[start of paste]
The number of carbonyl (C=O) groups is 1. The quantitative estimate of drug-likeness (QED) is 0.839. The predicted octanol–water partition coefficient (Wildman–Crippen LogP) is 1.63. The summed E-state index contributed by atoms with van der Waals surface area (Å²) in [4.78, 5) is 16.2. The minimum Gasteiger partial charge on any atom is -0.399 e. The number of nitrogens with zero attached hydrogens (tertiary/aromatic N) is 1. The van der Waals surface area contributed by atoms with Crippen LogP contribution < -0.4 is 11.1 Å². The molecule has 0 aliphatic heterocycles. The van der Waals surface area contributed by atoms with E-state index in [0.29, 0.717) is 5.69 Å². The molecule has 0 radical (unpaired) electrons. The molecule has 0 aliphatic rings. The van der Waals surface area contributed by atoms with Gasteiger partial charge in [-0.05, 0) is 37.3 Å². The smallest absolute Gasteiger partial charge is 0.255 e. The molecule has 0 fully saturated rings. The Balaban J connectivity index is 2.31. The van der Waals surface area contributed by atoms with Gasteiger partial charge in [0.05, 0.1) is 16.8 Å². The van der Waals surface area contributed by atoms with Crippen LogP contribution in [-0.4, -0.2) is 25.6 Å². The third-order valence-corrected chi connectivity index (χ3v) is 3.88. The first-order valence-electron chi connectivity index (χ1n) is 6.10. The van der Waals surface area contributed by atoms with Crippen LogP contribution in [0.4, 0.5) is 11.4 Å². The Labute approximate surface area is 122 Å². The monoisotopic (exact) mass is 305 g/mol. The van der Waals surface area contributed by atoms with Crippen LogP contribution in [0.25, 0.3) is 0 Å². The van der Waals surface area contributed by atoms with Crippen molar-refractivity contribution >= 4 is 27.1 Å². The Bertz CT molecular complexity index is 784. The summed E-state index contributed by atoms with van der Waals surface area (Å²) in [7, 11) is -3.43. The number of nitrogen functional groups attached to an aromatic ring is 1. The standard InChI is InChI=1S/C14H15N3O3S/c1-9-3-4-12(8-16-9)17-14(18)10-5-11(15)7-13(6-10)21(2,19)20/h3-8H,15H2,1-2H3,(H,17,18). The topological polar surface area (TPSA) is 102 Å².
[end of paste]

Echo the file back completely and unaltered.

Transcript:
The number of carbonyl (C=O) groups is 1. The quantitative estimate of drug-likeness (QED) is 0.839. The predicted octanol–water partition coefficient (Wildman–Crippen LogP) is 1.63. The summed E-state index contributed by atoms with van der Waals surface area (Å²) in [4.78, 5) is 16.2. The minimum Gasteiger partial charge on any atom is -0.399 e. The number of nitrogens with zero attached hydrogens (tertiary/aromatic N) is 1. The van der Waals surface area contributed by atoms with Crippen LogP contribution < -0.4 is 11.1 Å². The molecule has 0 aliphatic heterocycles. The van der Waals surface area contributed by atoms with E-state index in [0.29, 0.717) is 5.69 Å². The molecule has 0 radical (unpaired) electrons. The molecule has 0 aliphatic rings. The van der Waals surface area contributed by atoms with Gasteiger partial charge in [-0.05, 0) is 37.3 Å². The smallest absolute Gasteiger partial charge is 0.255 e. The molecule has 0 fully saturated rings. The Balaban J connectivity index is 2.31. The van der Waals surface area contributed by atoms with Gasteiger partial charge in [0.05, 0.1) is 16.8 Å². The van der Waals surface area contributed by atoms with Crippen LogP contribution in [-0.4, -0.2) is 25.6 Å². The third-order valence-corrected chi connectivity index (χ3v) is 3.88. The first-order valence-electron chi connectivity index (χ1n) is 6.10. The van der Waals surface area contributed by atoms with Crippen LogP contribution in [0.4, 0.5) is 11.4 Å². The Labute approximate surface area is 122 Å². The monoisotopic (exact) mass is 305 g/mol. The van der Waals surface area contributed by atoms with Crippen LogP contribution in [0.25, 0.3) is 0 Å². The van der Waals surface area contributed by atoms with Crippen molar-refractivity contribution >= 4 is 27.1 Å². The Bertz CT molecular complexity index is 784. The summed E-state index contributed by atoms with van der Waals surface area (Å²) in [7, 11) is -3.43. The number of nitrogen functional groups attached to an aromatic ring is 1. The standard InChI is InChI=1S/C14H15N3O3S/c1-9-3-4-12(8-16-9)17-14(18)10-5-11(15)7-13(6-10)21(2,19)20/h3-8H,15H2,1-2H3,(H,17,18). The topological polar surface area (TPSA) is 102 Å².